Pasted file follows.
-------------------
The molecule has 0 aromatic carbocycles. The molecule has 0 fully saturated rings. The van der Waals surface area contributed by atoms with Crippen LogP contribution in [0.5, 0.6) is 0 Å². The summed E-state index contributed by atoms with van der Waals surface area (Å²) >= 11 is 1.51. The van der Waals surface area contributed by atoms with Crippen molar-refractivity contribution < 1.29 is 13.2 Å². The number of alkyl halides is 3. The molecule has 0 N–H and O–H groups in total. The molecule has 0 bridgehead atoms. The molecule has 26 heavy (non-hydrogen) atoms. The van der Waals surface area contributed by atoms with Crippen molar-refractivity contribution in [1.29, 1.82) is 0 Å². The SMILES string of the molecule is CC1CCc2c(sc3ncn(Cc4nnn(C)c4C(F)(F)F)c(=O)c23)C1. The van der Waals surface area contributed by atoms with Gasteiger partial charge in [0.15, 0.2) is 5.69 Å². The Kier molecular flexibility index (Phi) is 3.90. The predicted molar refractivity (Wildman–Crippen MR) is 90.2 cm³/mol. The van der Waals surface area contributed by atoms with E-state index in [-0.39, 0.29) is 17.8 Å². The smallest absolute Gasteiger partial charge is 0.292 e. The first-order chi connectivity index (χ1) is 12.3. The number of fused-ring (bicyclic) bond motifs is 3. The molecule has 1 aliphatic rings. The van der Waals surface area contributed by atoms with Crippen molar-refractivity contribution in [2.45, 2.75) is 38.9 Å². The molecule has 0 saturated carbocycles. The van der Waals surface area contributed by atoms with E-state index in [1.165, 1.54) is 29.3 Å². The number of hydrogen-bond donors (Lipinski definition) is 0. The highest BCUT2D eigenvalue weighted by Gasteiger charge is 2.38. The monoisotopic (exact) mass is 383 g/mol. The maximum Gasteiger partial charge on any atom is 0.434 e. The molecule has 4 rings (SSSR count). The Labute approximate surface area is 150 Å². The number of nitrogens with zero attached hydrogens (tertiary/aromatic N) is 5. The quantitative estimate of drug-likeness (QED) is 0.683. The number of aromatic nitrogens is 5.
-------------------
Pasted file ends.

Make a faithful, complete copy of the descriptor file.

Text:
The molecule has 0 aromatic carbocycles. The molecule has 0 fully saturated rings. The van der Waals surface area contributed by atoms with Crippen LogP contribution in [0.5, 0.6) is 0 Å². The summed E-state index contributed by atoms with van der Waals surface area (Å²) >= 11 is 1.51. The van der Waals surface area contributed by atoms with Crippen molar-refractivity contribution < 1.29 is 13.2 Å². The number of alkyl halides is 3. The molecule has 0 N–H and O–H groups in total. The molecule has 0 bridgehead atoms. The molecule has 26 heavy (non-hydrogen) atoms. The van der Waals surface area contributed by atoms with Crippen molar-refractivity contribution in [1.29, 1.82) is 0 Å². The SMILES string of the molecule is CC1CCc2c(sc3ncn(Cc4nnn(C)c4C(F)(F)F)c(=O)c23)C1. The van der Waals surface area contributed by atoms with Gasteiger partial charge in [0.15, 0.2) is 5.69 Å². The Kier molecular flexibility index (Phi) is 3.90. The predicted molar refractivity (Wildman–Crippen MR) is 90.2 cm³/mol. The van der Waals surface area contributed by atoms with E-state index in [-0.39, 0.29) is 17.8 Å². The smallest absolute Gasteiger partial charge is 0.292 e. The first-order chi connectivity index (χ1) is 12.3. The number of fused-ring (bicyclic) bond motifs is 3. The molecule has 1 aliphatic rings. The van der Waals surface area contributed by atoms with Crippen molar-refractivity contribution in [2.45, 2.75) is 38.9 Å². The molecule has 0 saturated carbocycles. The van der Waals surface area contributed by atoms with E-state index in [1.165, 1.54) is 29.3 Å². The number of hydrogen-bond donors (Lipinski definition) is 0. The highest BCUT2D eigenvalue weighted by Gasteiger charge is 2.38. The monoisotopic (exact) mass is 383 g/mol. The maximum Gasteiger partial charge on any atom is 0.434 e. The molecule has 4 rings (SSSR count). The Labute approximate surface area is 150 Å². The number of nitrogens with zero attached hydrogens (tertiary/aromatic N) is 5. The quantitative estimate of drug-likeness (QED) is 0.683. The number of aromatic nitrogens is 5.